What Is a Non-Recourse Loan?

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  • Written By: Geri Terzo
  • Edited By: A. Joseph
  • Last Modified Date: 21 September 2019
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In the debt markets, there are different types of loans that can be obtained. A non-recourse loan is one that tends to favor the borrower. This is because in the event of a default on a loan, the lender has rights only to the assets that are considered collateral for the debt. If the loan is extended for project finance, which is corporate activity for a specific project, the only recourse that a lender has in the event of default includes assets tied to that endeavor. In the event that an individual defaults on a personal non-recourse loan, the lending institution typically is limited to recovering the assets that were used to secure the loan.

It's possible that an individual can obtain a non-recourse loan for a mortgage. In this type of financing, a borrower is issued a loan for the purpose of purchasing a new home. If the borrower eventually defaults on that loan, the lender is entitled to recover the home and property in a foreclosure but is limited to these assets. Even if the borrower who is in default has other savings or assets held elsewhere, the lender of the mortgage loan typically does not have the right to seize those items. Typically, a second mortgage that might be issued in a home refinancing is a recourse loan that gives the lenders greater rights if a default occurs.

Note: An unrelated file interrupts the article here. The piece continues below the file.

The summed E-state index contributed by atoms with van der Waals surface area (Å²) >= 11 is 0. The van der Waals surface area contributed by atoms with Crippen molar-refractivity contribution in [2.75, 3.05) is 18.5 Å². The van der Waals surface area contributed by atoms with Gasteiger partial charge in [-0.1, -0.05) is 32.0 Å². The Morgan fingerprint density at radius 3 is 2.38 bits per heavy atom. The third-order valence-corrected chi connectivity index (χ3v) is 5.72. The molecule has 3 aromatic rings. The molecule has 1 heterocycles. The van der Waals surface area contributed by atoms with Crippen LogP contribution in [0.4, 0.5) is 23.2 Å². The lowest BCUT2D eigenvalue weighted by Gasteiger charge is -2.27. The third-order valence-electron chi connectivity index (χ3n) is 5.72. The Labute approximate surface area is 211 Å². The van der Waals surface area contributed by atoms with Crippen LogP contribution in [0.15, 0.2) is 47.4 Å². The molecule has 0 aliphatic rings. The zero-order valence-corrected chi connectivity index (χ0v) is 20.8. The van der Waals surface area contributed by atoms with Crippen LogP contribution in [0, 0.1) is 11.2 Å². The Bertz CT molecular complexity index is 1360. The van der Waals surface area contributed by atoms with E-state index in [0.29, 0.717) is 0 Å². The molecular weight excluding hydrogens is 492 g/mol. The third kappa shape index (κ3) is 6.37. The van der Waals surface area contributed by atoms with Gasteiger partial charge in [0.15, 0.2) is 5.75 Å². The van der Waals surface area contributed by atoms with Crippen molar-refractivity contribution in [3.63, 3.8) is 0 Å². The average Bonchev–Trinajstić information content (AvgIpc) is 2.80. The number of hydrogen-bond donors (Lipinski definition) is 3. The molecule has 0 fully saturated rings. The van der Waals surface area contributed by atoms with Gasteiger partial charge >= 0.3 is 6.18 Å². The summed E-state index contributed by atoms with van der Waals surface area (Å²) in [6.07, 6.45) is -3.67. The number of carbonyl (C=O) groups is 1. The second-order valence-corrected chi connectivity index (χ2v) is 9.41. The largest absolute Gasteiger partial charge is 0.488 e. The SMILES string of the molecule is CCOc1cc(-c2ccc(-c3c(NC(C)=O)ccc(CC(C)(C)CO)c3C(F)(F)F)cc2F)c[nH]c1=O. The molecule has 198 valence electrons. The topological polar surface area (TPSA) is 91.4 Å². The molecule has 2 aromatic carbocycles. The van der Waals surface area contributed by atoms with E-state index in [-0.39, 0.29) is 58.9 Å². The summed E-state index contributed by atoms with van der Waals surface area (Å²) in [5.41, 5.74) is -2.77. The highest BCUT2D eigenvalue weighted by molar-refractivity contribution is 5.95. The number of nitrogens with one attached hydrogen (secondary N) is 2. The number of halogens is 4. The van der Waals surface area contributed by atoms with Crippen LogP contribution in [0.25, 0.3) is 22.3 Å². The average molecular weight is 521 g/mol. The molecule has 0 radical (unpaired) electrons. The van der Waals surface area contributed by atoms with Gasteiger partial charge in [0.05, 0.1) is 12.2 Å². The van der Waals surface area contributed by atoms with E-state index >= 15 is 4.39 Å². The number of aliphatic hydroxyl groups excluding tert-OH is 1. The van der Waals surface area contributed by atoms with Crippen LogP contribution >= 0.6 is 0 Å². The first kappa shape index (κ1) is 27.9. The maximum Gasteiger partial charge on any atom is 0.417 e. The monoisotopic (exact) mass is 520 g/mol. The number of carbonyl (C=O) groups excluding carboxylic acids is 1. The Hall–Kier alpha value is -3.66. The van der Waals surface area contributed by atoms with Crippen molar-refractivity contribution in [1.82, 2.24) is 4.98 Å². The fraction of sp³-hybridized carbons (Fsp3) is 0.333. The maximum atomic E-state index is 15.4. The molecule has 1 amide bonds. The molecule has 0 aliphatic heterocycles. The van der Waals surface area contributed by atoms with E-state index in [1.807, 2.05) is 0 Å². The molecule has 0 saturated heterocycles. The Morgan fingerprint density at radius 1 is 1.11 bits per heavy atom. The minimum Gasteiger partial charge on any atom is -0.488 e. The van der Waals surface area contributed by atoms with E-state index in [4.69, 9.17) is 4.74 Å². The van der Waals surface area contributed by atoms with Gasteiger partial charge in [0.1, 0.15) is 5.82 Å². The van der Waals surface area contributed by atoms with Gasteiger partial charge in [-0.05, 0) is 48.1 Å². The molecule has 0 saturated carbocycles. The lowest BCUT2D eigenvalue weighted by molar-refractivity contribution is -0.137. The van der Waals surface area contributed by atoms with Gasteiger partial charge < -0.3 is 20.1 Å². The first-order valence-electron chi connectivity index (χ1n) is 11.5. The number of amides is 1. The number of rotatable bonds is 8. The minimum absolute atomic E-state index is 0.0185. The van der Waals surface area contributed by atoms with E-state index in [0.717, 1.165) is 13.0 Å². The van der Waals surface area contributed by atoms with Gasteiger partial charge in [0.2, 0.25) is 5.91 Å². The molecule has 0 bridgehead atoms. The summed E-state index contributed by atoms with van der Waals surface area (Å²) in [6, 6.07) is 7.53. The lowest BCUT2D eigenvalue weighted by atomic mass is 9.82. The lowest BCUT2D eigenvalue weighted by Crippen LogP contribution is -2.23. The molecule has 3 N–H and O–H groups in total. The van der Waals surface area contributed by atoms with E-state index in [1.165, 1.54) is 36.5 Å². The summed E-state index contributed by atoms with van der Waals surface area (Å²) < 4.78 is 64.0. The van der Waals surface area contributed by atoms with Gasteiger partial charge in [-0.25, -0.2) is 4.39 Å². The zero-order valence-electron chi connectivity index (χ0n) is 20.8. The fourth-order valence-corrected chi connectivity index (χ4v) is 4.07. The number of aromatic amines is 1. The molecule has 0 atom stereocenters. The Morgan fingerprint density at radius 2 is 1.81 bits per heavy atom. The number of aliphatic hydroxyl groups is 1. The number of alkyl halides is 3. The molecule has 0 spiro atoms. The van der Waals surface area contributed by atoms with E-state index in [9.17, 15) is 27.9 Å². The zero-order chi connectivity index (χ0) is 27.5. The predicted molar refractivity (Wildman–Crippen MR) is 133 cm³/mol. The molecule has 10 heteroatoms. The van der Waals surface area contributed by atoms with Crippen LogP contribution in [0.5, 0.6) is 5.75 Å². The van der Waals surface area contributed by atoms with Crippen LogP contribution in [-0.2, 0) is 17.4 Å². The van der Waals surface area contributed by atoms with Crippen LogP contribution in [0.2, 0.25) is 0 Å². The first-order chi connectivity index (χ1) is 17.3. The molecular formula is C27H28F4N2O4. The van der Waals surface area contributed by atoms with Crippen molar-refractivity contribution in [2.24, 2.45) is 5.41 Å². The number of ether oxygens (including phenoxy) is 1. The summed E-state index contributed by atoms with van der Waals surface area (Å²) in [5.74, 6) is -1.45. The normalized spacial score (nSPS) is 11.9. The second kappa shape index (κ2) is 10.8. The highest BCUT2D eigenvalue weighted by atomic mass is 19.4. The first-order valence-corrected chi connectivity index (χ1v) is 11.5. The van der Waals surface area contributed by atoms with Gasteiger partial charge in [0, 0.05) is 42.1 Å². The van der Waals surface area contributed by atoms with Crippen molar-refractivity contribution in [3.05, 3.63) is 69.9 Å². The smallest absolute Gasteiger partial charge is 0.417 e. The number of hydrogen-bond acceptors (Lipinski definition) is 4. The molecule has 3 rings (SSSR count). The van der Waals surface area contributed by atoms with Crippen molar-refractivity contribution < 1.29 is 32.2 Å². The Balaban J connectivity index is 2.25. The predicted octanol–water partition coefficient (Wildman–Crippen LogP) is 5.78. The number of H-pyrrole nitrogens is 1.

Project finance is a type of financing activity extended by financial institutions to businesses that are launching some capital-intensive project for which additional funding is needed. Borrowers might not qualify for more traditional forms of financing, and committing a portion of the project revenues to the lender before the cash is generated — which is typical in this type of non-recourse debt financing — might be the best option. If a project does not produce the anticipated revenues, however, the loan is secured by only the assets tied to the developing project.

Participants in the capital markets could use a non-recourse loan to help fund an acquisition of some sort. If a business is buying assets, such as real estate properties, it might have enough of its own cash to finance some of the deal. Funding for a percentage of the acquisition, however, might need to come from debt financing, and if the borrower qualifies, a non-recourse loan might be preferred. The precise terms of non-recourse debt can change based on the lender, and the borrower might be able to consider products from various lenders.


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